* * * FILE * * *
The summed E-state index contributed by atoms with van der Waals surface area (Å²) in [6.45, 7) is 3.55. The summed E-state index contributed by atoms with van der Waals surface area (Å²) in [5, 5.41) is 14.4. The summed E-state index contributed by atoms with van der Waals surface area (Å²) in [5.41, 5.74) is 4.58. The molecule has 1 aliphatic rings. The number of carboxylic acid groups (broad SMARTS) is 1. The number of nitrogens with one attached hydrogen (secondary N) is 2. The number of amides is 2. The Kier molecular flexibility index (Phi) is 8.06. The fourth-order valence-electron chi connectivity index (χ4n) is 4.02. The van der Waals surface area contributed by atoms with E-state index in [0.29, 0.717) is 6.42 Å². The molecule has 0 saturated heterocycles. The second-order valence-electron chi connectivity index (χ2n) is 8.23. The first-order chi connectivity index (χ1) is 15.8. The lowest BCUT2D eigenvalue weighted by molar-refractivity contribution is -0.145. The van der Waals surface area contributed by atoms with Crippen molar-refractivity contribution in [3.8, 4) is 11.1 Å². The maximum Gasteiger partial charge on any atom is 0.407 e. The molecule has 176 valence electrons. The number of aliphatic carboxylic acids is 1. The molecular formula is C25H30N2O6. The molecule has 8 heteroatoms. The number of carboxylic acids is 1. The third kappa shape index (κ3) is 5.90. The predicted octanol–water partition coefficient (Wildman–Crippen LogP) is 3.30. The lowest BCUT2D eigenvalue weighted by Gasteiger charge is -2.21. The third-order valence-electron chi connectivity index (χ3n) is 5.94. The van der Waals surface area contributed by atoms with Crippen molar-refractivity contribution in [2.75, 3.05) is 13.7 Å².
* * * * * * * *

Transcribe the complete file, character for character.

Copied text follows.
The summed E-state index contributed by atoms with van der Waals surface area (Å²) in [6.45, 7) is 3.55. The summed E-state index contributed by atoms with van der Waals surface area (Å²) in [5, 5.41) is 14.4. The summed E-state index contributed by atoms with van der Waals surface area (Å²) in [5.41, 5.74) is 4.58. The molecule has 1 aliphatic rings. The number of carboxylic acid groups (broad SMARTS) is 1. The number of nitrogens with one attached hydrogen (secondary N) is 2. The number of amides is 2. The Kier molecular flexibility index (Phi) is 8.06. The fourth-order valence-electron chi connectivity index (χ4n) is 4.02. The van der Waals surface area contributed by atoms with E-state index in [0.29, 0.717) is 6.42 Å². The molecule has 0 saturated heterocycles. The second-order valence-electron chi connectivity index (χ2n) is 8.23. The first-order chi connectivity index (χ1) is 15.8. The lowest BCUT2D eigenvalue weighted by molar-refractivity contribution is -0.145. The van der Waals surface area contributed by atoms with Crippen molar-refractivity contribution in [3.8, 4) is 11.1 Å². The maximum Gasteiger partial charge on any atom is 0.407 e. The molecule has 176 valence electrons. The number of aliphatic carboxylic acids is 1. The molecular formula is C25H30N2O6. The molecule has 8 heteroatoms. The number of carboxylic acids is 1. The third kappa shape index (κ3) is 5.90. The predicted octanol–water partition coefficient (Wildman–Crippen LogP) is 3.30. The lowest BCUT2D eigenvalue weighted by Gasteiger charge is -2.21. The third-order valence-electron chi connectivity index (χ3n) is 5.94. The van der Waals surface area contributed by atoms with Crippen molar-refractivity contribution in [2.75, 3.05) is 13.7 Å².